A country known for its capacity for beer-drinking, the truth is that national consumption has dropped a stunning 25% over the last 10 years – and by 22% in just the period 2010-2015. APCV, the association of national beer producers blames the fall on “the generalised brake on spending” but is “relieved” to see figures ‘stagnate’ this year. This still leaves each citizen drinking an average of 46 litres per year, as opposed to the 61 litres registered in 2005.
Rui Lopes Ferreira, president of APCV explains much of the drop in consumption comes from the fact that 63% of beer is sold in restaurants, cafés and bars. With people opting more and more to ‘stay home and cook’, it is “hardly surprising” that this change in behaviour has had a direct impact on sales.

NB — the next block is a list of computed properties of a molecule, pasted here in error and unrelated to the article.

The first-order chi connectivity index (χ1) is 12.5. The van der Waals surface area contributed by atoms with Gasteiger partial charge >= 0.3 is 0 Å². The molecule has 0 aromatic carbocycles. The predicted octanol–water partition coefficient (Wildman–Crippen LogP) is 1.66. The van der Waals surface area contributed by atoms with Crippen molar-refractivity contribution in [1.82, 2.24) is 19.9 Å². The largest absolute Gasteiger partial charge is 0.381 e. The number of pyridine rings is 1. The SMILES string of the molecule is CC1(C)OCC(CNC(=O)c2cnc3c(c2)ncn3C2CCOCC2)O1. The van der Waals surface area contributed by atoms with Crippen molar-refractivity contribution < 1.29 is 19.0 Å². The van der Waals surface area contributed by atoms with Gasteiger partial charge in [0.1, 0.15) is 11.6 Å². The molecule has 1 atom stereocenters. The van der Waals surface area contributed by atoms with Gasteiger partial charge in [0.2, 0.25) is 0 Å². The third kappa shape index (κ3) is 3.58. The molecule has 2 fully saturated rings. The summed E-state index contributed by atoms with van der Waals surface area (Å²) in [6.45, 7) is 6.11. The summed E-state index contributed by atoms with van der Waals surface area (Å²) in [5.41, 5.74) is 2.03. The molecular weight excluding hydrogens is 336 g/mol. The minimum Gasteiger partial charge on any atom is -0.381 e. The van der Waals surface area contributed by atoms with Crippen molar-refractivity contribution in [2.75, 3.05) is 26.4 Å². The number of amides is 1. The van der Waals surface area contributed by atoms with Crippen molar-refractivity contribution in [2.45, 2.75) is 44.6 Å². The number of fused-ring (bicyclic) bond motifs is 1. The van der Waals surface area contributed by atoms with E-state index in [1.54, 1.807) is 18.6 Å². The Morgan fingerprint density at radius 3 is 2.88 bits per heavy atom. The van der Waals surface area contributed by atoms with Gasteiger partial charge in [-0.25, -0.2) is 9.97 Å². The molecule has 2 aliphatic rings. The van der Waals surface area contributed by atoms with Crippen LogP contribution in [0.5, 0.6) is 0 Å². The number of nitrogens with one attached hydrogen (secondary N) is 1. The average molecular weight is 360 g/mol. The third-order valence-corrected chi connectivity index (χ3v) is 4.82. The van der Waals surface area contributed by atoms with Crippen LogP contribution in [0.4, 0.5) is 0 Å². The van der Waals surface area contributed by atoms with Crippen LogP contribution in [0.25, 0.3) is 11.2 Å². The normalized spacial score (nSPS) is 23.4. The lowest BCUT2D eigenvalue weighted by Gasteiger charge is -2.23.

Meantime, the industry has reduced beer production by 11%, he told Público, and has only not had to throttle back more due to exports.
Even so, taxes imposed on the sector have increased by 28% since 2010, and APCV has asked “successive governments” for more tax relief, so far to little avail.